Saturday, 19 February 2011

Friday, 4 February 2011

Private Eye, issue 1281, 4th February 2011

Speaking cock

Despite a boycott by police interpreters in north-west England (see last Eye), the outsourcing of all foreign language interpreting for the police and courts is currently out to tender.
The Ministry of Justice announced plans to put all interpreting services out to tender last year, after justice minister Crispin Blunt told parliament that hiring individual linguists from the National Register of Public Sector Interpreters [sic.] (NRPSI) was an "inefficient, labour intensive" process.
While they're handing that process to big language agencies, ministers also reckon they may as well abandon the national agreement which sets out guidelines on using registered interpreters because "the quality of interpretation will be ensured through the terms of the contracts." But will it?
As reported in the last Eye, many registered interpreters are refusing to work for the agency Applied Language Solutions (ALS), which already has "preferred supplier" agreements with Greater Manchester, Merseyside, Lancashire and Cumbria police.
ALS has since been in touch demanding "clarifications" of the interpreters' criticisms - such as the pisspoor pay on offer. A spokeswoman admitted ALS does not pay the full national agreement rate, doesn't pay for travel time and doesn't charge police for a minimum three-hour period, even though interpreters might have a long journey across the region to do just half an hour's interpreting. "This has delivered significant cost savings to the police forces that we provide services to," she said. It is also likely to drive good interpreters out of the job.
In response to complaints that ALS often uses unregistered interpreters, despite the requirements of the national agreement, ALS "clarified" that it, er, often uses unregistered interpreters. "ALS always offers every assignment to NRPSI-registered linguists in the first instance. If no NRPSI linguist is available then a fully assessed, non-NRPSI linguist that meets the criteria of the assignment will be used. There is no legal requirement to use NRPSI-registered linguists to fulfil police appointments."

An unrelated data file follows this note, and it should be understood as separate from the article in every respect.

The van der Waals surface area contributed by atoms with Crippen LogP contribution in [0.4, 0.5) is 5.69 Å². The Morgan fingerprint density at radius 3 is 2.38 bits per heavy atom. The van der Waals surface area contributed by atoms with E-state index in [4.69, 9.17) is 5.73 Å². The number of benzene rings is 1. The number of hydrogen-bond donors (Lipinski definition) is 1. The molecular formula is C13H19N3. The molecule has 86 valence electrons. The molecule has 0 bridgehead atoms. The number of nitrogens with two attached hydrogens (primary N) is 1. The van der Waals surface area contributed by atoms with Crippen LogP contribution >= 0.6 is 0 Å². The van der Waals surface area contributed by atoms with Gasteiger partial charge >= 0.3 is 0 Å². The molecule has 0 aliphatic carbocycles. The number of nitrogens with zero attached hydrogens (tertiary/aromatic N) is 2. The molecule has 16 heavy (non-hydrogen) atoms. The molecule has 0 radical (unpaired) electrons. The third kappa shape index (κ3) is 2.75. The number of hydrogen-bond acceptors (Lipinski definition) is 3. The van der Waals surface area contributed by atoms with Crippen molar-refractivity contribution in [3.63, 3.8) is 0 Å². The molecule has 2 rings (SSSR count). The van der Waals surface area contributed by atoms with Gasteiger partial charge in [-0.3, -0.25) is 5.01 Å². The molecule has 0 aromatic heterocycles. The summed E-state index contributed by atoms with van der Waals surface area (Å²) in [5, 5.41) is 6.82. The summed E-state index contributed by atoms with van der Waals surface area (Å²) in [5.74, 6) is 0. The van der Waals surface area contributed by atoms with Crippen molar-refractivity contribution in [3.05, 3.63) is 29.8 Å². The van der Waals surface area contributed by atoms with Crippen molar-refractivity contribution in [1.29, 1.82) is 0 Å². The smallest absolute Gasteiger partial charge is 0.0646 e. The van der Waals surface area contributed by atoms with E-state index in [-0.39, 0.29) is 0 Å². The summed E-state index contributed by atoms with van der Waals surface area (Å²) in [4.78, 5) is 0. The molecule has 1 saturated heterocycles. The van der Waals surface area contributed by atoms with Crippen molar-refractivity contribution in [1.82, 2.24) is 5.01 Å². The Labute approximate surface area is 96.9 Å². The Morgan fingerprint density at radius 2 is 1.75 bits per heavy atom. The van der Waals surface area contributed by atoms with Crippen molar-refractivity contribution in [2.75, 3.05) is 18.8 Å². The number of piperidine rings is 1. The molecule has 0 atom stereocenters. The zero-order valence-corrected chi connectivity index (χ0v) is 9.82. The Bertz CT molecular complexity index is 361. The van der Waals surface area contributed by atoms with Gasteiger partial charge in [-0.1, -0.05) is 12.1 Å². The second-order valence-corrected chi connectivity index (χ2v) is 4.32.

In answer to a freedom of information request in 2009, Cheshire Constabulary revealed that just 34 per cent of interpreters supplied to it by ALS for face-to-face interpreting had been on the NRPSI - and that was before the boycott started.
ALS also defended itself against criticism that a Czech interpreter was sent to help a Slovak-speaking suspect, saying that it is "fair to say that most people from Slovakia essentially speak Czech." This may come as a surprise to the Czech Republic's court system, which provides official interpreters to protect the rights of the Slovak minority.

Private Eye, issue 1281, 4th February 2011, Page 28 (In The Back).

Thursday, 3 February 2011

Row erupts over police interpreters
Thursday 03 February 2011 by Catherine Baksi

Row erupts over police interpreters
Detainees at police stations in four areas of the north-west are at risk of miscarriages of justice due to the police forces' use of inadequate interpreters, the Gazette has been told.